“Oh, that’s cool,” Chenle says genuinely. He himself hasn’t been back to China since seventh grade. “I’m just gonna be stuck here. As per usual.”

It hits him a moment later that means he isn’t even going to have Jisung to keep him company, and Chenle’s winter break is suddenly looking a lot more boring. “We can’t do the New Year’s tradition this year,” Jisung laments.

“Oh, damn, you’re right,” Chenle says, pulling a face. The two of them have a tradition of going over to Jisung’s house and burning sparklers at midnight, but they obviously can’t do that if Jisung’s all the way over in Korea.

“We could video call at midnight instead,” Jisung suggests, and Chenle hums distractedly— video calling is okay, he supposes— but then he realizes something.

“Wait, when are we gonna video call? There’s a time difference, right?”

“How about Korea’s?”

“What do you mean, Korea’s ?” Chenle immediately says, just for the principle of it. “It’ll still be 2018 over here, then. That’s not right.”

“We watch the ball drop in New York when it’s still 2018, what’s the difference?”

“That’s an hour time difference! This is like— it won’t be anywhere near midnight for me!” Chenle protests. “No way. I’m not celebrating New Year’s at nine in the morning.”

Winter break is pretty boring. Chenle sleeps, watches Youtube videos, and hangs out with Renjun. The time difference between Chenle and Jisung is awful— setting up conversation is near impossible. Chenle doesn’t hold a grudge against Jisung’s absence, though. Jisung sends him a photo of his grandma with on her birthday, and it’s a sweet picture, her smile disappearing into a sea of wrinkles, two candles in the shapes of eight and zero on the cake. Chenle can’t be against Jisung being in Korea for that. Chenle missed his own grandma’s turning eighty because he had school.

It’s four-thirty in the afternoon on December 31, 2018 when Chenle sets up the video call. The two of them have compromised to split the fifteen-hour difference fifty-fifty.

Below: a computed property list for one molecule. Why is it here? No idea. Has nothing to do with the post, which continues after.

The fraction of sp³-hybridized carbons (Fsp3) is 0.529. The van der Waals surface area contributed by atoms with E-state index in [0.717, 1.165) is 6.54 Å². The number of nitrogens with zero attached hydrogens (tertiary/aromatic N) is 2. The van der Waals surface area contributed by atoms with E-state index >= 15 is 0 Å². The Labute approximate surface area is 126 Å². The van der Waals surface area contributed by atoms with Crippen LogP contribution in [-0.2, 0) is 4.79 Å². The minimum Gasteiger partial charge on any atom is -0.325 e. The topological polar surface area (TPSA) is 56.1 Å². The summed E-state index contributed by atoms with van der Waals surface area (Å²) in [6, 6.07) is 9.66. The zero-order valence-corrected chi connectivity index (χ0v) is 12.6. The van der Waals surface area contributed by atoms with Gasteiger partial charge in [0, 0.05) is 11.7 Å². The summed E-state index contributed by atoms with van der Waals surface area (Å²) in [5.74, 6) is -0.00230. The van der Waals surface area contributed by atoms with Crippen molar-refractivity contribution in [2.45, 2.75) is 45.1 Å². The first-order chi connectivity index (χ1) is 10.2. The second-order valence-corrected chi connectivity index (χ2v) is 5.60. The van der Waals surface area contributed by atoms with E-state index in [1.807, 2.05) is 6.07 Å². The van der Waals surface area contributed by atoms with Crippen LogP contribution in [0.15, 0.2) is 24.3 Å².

“I still think I got the short end of the stick,” Jisung’s pixelated image says, once they get the sound to work. “I had to get up at seven-thirty for this.”

“Weak,” Chenle says. “And Happy New Year’s.”

Jisung laughs. “Happy New Year’s, too,” he says.

It hits Chenle just then how ridiculous they are. “I don’t think it’s New Year’s in any place right now except some spot in the middle of the Pacific Ocean,” he says.

“Well, Happy New Year’s to the dolphins and fishes there, I guess,” Jisung says. “Hold out to climate change in 2019, my friends. We’re slowly banning plastic straws for you.”

There’s a moment of quiet; Chenle adjusts his headphones and shies away from the camera, suddenly self-conscious— morning sun cuts across Jisung’s face, and he looks so at home, in a house he never got to live in.

“You know what we should’ve done?” Chenle says, breaking the silence. “We should’ve just called two times. One for your midnight and one for mine.”

“Oh, you’re right ,” Jisung groans. “We’re so dumb .”

Seven hours later, on Chenle’s midnight, he’s falling asleep to Jisung’s song on repeat when he gets a call from a number in Korea.

“I gotta go soon,” Jisung says, voice crackling through the speakers, clogged with background noise. “But I just wanted to say Happy New Year’s.”